Publications and Research

Document Type


Publication Date

April 2013


Syntheses and biological activities of imidazo-, pyrimido- and diazepino[2,1-f]purinediones containing N-alkyl substituents (with straight, branched or unsaturated chains) are described. Tricyclic derivatives were synthesized by the cyclization of 8-bromo-substituted 7-(2-bromoethyl)-, 7-(3-chloropropyl)- or 7-(4-bromobutyl)-theophylline with primary amines under various conditions. Compound 22 with an ethenyl substituent was synthesized by dehydrohalogenation of 9-(2-bromoethyl)-1,3-dimethyltetrahydropyrimido[2,1-f]purinedione. The obtained derivatives (5–35) were initially evaluated for their affinity at rat A1 and A2A adenosine receptors (AR), showing moderate affinity for both adenosine receptor subtypes. The best ligands were diazepinopurinedione 28 (Ki = 0.28 μM) with fivefold A2A selectivity and the non-selective A1/A2A AR ligand pyrimidopurinedione 35 (Ki A1 = 0.28 μM and Ki A2A = 0.30 μM). The compounds were also evaluated for their affinity at human A1, A2A, A2B and A3 ARs. All of the obtained compounds were docked to the A2A AR X-ray structure in complex with the xanthine-based, potent adenosine receptor antagonist—XAC. The likely interactions of imidazo-, pyrimido- and diazepino[2,1-f]purinediones with the residues forming the A2A binding pocket were discussed. Furthermore, the new compounds were tested in vivo as anticonvulsants in maximal electroshock, subcutaneous pentylenetetrazole (ScMet) and TOX tests in mice (i.p.). Pyrimidopurinediones showed anticonvulsant activity mainly in the ScMet test. The best derivative was compound 11, showing 100 % protection at a dose of 100 mg/kg without symptoms of neurotoxicity. Compounds 6, 7, 8 and 14 with short substituents showed neurotoxicity and caused death. In rat tests (p.o.), 9 was characterized by a high protection index (>13.3). AR affinity did not apparently correlate with the antiepileptic potency of the compounds. Electronic supplementary material The online version of this article (doi:10.1007/s11302-013-9358-3) contains supplementary material, which is available to authorized users.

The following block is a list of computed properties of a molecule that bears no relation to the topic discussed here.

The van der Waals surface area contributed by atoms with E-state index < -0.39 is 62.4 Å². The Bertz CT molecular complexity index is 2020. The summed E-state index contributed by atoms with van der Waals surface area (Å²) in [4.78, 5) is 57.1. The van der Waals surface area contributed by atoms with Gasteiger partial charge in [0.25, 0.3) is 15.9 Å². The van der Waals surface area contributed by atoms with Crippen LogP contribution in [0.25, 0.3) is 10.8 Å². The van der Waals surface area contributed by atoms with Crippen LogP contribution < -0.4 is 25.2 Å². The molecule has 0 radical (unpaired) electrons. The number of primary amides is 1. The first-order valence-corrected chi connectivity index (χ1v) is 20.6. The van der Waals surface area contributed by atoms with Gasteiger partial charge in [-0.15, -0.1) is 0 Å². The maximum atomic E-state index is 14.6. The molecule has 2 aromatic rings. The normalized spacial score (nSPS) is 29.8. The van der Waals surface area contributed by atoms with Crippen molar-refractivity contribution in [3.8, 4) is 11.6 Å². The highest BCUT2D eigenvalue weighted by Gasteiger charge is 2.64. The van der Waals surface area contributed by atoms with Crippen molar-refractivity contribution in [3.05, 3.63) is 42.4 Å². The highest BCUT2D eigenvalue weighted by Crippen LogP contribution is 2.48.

This work was originally published in Purinergic Signalling, available at doi:10.1007/s11302-013-9358-3.



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